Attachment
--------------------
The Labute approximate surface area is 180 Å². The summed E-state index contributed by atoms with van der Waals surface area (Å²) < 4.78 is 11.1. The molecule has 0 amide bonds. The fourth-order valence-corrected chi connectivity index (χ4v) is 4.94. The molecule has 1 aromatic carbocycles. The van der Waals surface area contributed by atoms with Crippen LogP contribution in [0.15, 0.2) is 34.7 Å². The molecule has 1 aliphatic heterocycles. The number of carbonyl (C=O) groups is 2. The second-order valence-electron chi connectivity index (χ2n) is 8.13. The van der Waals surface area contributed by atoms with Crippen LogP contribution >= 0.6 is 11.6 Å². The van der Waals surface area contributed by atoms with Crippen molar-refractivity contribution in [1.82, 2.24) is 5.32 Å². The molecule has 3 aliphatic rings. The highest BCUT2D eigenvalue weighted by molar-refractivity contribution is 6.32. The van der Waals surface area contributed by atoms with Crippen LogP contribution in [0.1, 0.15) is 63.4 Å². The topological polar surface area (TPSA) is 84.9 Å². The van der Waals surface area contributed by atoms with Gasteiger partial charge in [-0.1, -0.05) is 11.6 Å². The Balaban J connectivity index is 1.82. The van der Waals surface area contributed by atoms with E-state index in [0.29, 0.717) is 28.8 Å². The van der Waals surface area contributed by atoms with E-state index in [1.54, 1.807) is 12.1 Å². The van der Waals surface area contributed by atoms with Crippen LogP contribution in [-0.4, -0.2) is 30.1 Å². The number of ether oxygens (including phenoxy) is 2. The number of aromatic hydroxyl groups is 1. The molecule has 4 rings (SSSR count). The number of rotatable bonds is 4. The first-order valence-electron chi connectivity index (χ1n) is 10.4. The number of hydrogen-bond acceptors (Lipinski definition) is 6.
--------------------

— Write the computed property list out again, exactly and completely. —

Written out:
The Labute approximate surface area is 180 Å². The summed E-state index contributed by atoms with van der Waals surface area (Å²) < 4.78 is 11.1. The molecule has 0 amide bonds. The fourth-order valence-corrected chi connectivity index (χ4v) is 4.94. The molecule has 1 aromatic carbocycles. The van der Waals surface area contributed by atoms with Crippen LogP contribution in [0.15, 0.2) is 34.7 Å². The molecule has 1 aliphatic heterocycles. The number of carbonyl (C=O) groups is 2. The second-order valence-electron chi connectivity index (χ2n) is 8.13. The van der Waals surface area contributed by atoms with Crippen LogP contribution >= 0.6 is 11.6 Å². The van der Waals surface area contributed by atoms with Crippen molar-refractivity contribution in [1.82, 2.24) is 5.32 Å². The molecule has 3 aliphatic rings. The highest BCUT2D eigenvalue weighted by molar-refractivity contribution is 6.32. The van der Waals surface area contributed by atoms with Crippen LogP contribution in [0.1, 0.15) is 63.4 Å². The topological polar surface area (TPSA) is 84.9 Å². The van der Waals surface area contributed by atoms with Gasteiger partial charge in [-0.1, -0.05) is 11.6 Å². The Balaban J connectivity index is 1.82. The van der Waals surface area contributed by atoms with E-state index in [0.29, 0.717) is 28.8 Å². The van der Waals surface area contributed by atoms with E-state index in [1.54, 1.807) is 12.1 Å². The van der Waals surface area contributed by atoms with Crippen LogP contribution in [-0.4, -0.2) is 30.1 Å². The number of ether oxygens (including phenoxy) is 2. The number of aromatic hydroxyl groups is 1. The molecule has 4 rings (SSSR count). The number of rotatable bonds is 4. The first-order valence-electron chi connectivity index (χ1n) is 10.4. The number of hydrogen-bond acceptors (Lipinski definition) is 6.